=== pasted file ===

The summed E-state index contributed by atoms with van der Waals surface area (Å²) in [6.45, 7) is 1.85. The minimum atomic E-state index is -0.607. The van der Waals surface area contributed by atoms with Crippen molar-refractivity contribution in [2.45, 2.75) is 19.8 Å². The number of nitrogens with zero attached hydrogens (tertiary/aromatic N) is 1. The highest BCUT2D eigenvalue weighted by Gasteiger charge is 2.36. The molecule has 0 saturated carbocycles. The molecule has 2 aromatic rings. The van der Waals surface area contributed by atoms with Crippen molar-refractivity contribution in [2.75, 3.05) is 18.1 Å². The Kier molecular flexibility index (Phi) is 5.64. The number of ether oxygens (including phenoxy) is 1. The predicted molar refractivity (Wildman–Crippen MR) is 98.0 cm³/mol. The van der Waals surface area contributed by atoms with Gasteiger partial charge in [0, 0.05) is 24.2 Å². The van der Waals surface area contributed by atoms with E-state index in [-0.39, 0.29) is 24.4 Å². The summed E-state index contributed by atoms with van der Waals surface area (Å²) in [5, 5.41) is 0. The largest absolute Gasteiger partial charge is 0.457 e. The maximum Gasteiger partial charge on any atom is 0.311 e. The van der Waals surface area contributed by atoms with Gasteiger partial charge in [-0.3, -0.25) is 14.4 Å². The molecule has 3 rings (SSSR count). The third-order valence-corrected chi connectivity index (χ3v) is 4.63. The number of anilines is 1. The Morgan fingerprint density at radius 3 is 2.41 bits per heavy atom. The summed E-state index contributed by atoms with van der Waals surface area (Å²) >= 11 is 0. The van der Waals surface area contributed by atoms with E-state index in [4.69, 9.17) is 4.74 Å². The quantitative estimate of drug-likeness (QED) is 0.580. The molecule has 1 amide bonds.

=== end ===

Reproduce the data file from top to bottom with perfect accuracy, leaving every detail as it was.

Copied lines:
The summed E-state index contributed by atoms with van der Waals surface area (Å²) in [6.45, 7) is 1.85. The minimum atomic E-state index is -0.607. The van der Waals surface area contributed by atoms with Crippen molar-refractivity contribution in [2.45, 2.75) is 19.8 Å². The number of nitrogens with zero attached hydrogens (tertiary/aromatic N) is 1. The highest BCUT2D eigenvalue weighted by Gasteiger charge is 2.36. The molecule has 0 saturated carbocycles. The molecule has 2 aromatic rings. The van der Waals surface area contributed by atoms with Crippen molar-refractivity contribution in [2.75, 3.05) is 18.1 Å². The Kier molecular flexibility index (Phi) is 5.64. The number of ether oxygens (including phenoxy) is 1. The predicted molar refractivity (Wildman–Crippen MR) is 98.0 cm³/mol. The van der Waals surface area contributed by atoms with Gasteiger partial charge in [0, 0.05) is 24.2 Å². The van der Waals surface area contributed by atoms with E-state index in [-0.39, 0.29) is 24.4 Å². The summed E-state index contributed by atoms with van der Waals surface area (Å²) in [5, 5.41) is 0. The largest absolute Gasteiger partial charge is 0.457 e. The maximum Gasteiger partial charge on any atom is 0.311 e. The van der Waals surface area contributed by atoms with Gasteiger partial charge in [-0.3, -0.25) is 14.4 Å². The molecule has 3 rings (SSSR count). The third-order valence-corrected chi connectivity index (χ3v) is 4.63. The number of anilines is 1. The Morgan fingerprint density at radius 3 is 2.41 bits per heavy atom. The summed E-state index contributed by atoms with van der Waals surface area (Å²) >= 11 is 0. The van der Waals surface area contributed by atoms with E-state index in [4.69, 9.17) is 4.74 Å². The quantitative estimate of drug-likeness (QED) is 0.580. The molecule has 1 amide bonds.